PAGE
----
Recent assessments show that over 95% of all email on the Internet today is spam. If you are new to Gmail or just started an email address, you may not be receiving too much now. However, if you’ve had the same email address for a while and use it on other websites for registration, comments, or other ways to get information sent to you, you are opening yourself up to those people who will try to sell you something, known as spammers.

Fortunately, Gmail stops a large percentage of these annoying email. However, no software is perfect and you may see a spam message in your inbox from time to time. You can simply delete the message which addresses the short term problem, but you run the risk of similar messages appearing again in the future. A better solution is to check one or more spam messages on the conversation index and click the Report Spam button at the top of the conversation index or just click the button if you have already opened a message to find out it is spam. If you have keyboard shortcuts enabled, you can use the hash (#) key. When you mark a message as spam, Gmail removes the message from your inbox and learns from the message you selected to prevent similar messages not only for you, but for all Gmail users.

If you mistakingly clicked Report Spam on a message, you can click Undo at the top of the screen or use the same button which now reads Not Spam. If you have navigated away from the message you can use the the Spam folder on the left and locate your message. If you don’t see the Spam folder, try clicking “more” just above Contacts.

Similar to spam messages are phishing messages (spelled with a ph instead of an f). These are messages where someone is trying to get you to login to their site so they can get your credentials for the real site. You can find out more about phishing from the Gmail Podcast released October 14, 2006.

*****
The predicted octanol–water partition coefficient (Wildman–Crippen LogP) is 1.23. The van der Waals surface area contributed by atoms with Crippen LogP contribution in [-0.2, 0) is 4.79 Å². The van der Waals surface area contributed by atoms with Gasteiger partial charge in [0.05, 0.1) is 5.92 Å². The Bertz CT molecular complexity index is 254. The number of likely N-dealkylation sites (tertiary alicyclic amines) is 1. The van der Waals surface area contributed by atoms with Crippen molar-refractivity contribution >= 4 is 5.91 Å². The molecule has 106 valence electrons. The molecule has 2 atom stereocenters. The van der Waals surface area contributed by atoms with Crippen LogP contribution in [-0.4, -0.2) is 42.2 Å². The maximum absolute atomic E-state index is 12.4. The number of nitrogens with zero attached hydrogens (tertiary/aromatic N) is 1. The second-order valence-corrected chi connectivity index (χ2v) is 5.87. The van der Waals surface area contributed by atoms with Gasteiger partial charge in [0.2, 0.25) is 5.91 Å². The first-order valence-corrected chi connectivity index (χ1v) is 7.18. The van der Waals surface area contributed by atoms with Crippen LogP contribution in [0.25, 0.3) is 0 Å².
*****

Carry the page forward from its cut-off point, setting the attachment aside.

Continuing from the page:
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Mark Unread From Here

This entry is part 30 of 35 in the series Green Belt

markunread1This episode is sponsored by GotoAssist. Try it free for 30 days.

If you belong to one or more mail lists that have lots of traffic, I recommend the labs feature “Mark Unread From Here”. This handy labs feature allows you to mark messages from a certain point in the conversation as unread.

Here’s how a typical conversation goes with me. I receive one or more messages, open the conversation, read them, and then archive the information. Later, I find the conversation has re-appeared in my message index with several new messages. If I open the conversation again, it marks all of the new entries as read, however I might not have time to read all of them. I may only read two or three – because I typically get distracted with embedded links to read, watch, or listen to something.

If I go back to the index, Gmail is going to mark all the messages in that conversation as read, when in fact, I may not have read them all. If I mark the conversation as unread, it marks all messages unread. That’s where the labs feature “Mark Unread From Here” comes in handy.

Enable this feature in the standard way by going to the Labs tab under Settings. Mark Unread From Here is near the bottom. Click the enable radio button and then choose Save Changes at the bottom of the screen.

Now when you open a conversation with many unread messages, use the Reply (or Reply To All) button in the upper right corner of any particular message and choose “Mark Unread From Here”. The remaining messages are marked unread, while the previous ones are marked as read. Alternatively, you can use the Expand All link, just above the sponsored links on the right, to show all the messages that may have already been read and collapsed. Using the Mark Unread from Here feature acts like a bookmark for a specific conversation, allowing you to come back later and finish reading the conversation right where you left off.

One final note, Google engineers are reporting that Gmail mobile now loads 2-3X faster than it did just a few months ago. For iPhone and Android users, the app is up and running in less than 3 seconds.